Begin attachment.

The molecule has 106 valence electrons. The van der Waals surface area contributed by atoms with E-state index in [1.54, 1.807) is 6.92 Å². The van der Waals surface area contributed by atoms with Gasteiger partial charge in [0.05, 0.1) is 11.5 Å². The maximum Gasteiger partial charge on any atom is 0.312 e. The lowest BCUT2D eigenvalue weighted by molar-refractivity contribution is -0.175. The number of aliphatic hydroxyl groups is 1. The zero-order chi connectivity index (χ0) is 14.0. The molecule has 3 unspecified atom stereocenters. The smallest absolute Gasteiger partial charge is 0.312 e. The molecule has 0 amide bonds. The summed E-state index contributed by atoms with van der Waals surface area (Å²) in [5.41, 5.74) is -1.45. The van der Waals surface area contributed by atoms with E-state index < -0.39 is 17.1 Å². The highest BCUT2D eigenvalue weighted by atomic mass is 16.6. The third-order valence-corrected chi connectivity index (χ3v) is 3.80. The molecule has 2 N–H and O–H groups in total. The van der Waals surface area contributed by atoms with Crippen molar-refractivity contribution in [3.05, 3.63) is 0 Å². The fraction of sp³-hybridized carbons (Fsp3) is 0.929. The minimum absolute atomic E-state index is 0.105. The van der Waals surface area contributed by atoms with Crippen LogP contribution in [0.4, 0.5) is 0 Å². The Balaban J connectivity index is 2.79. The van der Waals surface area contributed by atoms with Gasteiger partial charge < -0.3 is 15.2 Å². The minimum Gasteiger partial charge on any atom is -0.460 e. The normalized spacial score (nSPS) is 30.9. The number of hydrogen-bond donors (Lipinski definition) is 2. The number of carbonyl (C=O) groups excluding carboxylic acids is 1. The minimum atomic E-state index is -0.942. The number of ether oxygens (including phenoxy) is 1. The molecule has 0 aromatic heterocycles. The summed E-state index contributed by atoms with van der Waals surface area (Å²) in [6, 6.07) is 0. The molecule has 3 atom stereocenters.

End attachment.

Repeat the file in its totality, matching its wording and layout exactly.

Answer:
The molecule has 106 valence electrons. The van der Waals surface area contributed by atoms with E-state index in [1.54, 1.807) is 6.92 Å². The van der Waals surface area contributed by atoms with Gasteiger partial charge in [0.05, 0.1) is 11.5 Å². The maximum Gasteiger partial charge on any atom is 0.312 e. The lowest BCUT2D eigenvalue weighted by molar-refractivity contribution is -0.175. The number of aliphatic hydroxyl groups is 1. The zero-order chi connectivity index (χ0) is 14.0. The molecule has 3 unspecified atom stereocenters. The smallest absolute Gasteiger partial charge is 0.312 e. The molecule has 0 amide bonds. The summed E-state index contributed by atoms with van der Waals surface area (Å²) in [5.41, 5.74) is -1.45. The van der Waals surface area contributed by atoms with E-state index < -0.39 is 17.1 Å². The highest BCUT2D eigenvalue weighted by atomic mass is 16.6. The third-order valence-corrected chi connectivity index (χ3v) is 3.80. The molecule has 2 N–H and O–H groups in total. The van der Waals surface area contributed by atoms with Crippen molar-refractivity contribution in [3.05, 3.63) is 0 Å². The fraction of sp³-hybridized carbons (Fsp3) is 0.929. The minimum absolute atomic E-state index is 0.105. The van der Waals surface area contributed by atoms with Crippen LogP contribution in [0.4, 0.5) is 0 Å². The Balaban J connectivity index is 2.79. The van der Waals surface area contributed by atoms with Gasteiger partial charge < -0.3 is 15.2 Å². The minimum Gasteiger partial charge on any atom is -0.460 e. The normalized spacial score (nSPS) is 30.9. The number of hydrogen-bond donors (Lipinski definition) is 2. The number of carbonyl (C=O) groups excluding carboxylic acids is 1. The minimum atomic E-state index is -0.942. The number of ether oxygens (including phenoxy) is 1. The molecule has 0 aromatic heterocycles. The summed E-state index contributed by atoms with van der Waals surface area (Å²) in [6, 6.07) is 0. The molecule has 3 atom stereocenters.